- Gender Equality in leadership and decision making: gender distribution in leadership positions (Rector, Provost); gender distribution in the Senate – both of them from a historical perspective.
- GE in recruitment, retention and career progression: gender distribution of the average time it takes for staff to be promoted, gender distribution of academic staff turnover, gender distribution of Faculty recruitments.
- Work-Life Balance: gender distribution of average time taken for parental leave.
- Gender in research and knowledge transfer: gender distribution of researchers in research teams, number of courses that incorporate a gender dimension in their syllabi.
- Sexual harassment: number of cases registered, severity of the cases.
How can you adopt a non-binary and intersectional approach in data management?
For a non-binary approach, we made sure to adapt our IT systems to allow students to freely describe the gender they identify with. For employees this is more difficult since the software that processes employee data does not give that option; this is still a matter to be solved. Regarding intersectionality, this is much more complicated. In theory, data collection should include other variables besides gender, such as race/ethnicity, disability, age, nationality, etc. This is a very difficult task in practice; it is already extremely challenging to collect gender data systematically, even more so to collect data for variables that were never considered for analysis. Data on race/ethnicity is particularly challenging due to the sensitivity of the topic, so for the moment we are using some (imperfect) proxies for it, such as nationality and country of birth.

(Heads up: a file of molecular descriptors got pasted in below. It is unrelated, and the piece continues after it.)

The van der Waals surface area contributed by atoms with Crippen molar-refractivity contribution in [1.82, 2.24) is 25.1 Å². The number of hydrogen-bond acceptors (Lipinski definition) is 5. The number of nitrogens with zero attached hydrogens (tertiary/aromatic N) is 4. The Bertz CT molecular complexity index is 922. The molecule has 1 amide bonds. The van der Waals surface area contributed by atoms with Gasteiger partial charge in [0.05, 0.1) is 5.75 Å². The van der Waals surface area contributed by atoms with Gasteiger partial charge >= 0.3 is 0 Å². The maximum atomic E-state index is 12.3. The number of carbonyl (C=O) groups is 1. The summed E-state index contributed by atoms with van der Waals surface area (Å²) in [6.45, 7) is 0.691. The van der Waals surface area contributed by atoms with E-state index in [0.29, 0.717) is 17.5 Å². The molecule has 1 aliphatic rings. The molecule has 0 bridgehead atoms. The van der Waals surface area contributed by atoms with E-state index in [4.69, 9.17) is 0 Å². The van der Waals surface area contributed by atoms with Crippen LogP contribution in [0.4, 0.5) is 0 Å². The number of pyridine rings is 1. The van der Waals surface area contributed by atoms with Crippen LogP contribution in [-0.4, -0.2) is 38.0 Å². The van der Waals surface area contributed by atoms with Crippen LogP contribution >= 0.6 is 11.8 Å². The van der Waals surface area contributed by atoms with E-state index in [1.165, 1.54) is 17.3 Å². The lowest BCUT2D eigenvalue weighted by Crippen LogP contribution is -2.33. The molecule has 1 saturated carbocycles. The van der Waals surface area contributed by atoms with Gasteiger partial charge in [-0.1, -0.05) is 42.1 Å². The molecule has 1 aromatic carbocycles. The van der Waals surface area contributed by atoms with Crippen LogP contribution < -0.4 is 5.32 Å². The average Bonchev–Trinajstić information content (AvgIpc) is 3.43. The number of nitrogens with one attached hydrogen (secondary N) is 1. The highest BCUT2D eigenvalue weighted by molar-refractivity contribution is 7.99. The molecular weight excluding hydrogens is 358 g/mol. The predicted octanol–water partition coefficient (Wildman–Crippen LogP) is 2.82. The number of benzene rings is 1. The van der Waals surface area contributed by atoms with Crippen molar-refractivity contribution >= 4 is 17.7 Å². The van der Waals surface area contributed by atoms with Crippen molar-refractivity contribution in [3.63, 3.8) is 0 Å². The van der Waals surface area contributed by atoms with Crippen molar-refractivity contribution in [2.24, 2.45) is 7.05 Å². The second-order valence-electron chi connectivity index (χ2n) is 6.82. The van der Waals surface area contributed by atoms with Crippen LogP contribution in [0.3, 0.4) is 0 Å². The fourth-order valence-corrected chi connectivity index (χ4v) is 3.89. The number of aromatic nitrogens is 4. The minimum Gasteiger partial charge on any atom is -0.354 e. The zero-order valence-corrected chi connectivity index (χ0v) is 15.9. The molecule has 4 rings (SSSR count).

Which are the most challenging aspects of introducing this approach in an institution? Do you have any practical advice to give?
I found two main challenges: collecting data under GDPR, and the lack of centralized database. Collecting and analysing data in a way that is GDPR compliant should not be, at least in theory, a complicated task. But practice showed me that due to a (sometimes) too restrictive reading of general data protection regulations, the task becomes highly bureaucratic and therefore very time-consuming. I do not think there is a way around this other than getting familiar with the content of these regulations to be clear about what can and cannot be done in terms of data collection/processing.
Regarding the lack of a centralized database (in our case this only applies to the employee body; student data is much better organized), my suggestion is to work intensively with the IT Department and Human Resources Office to come up with strategic solutions to put the data “in order”. This will not only benefit gender equality related assessment but also the strategic planning of the University as a whole. It is important to raise awareness on how important (gender-sensitive) systematic data collection is for the running of the institution.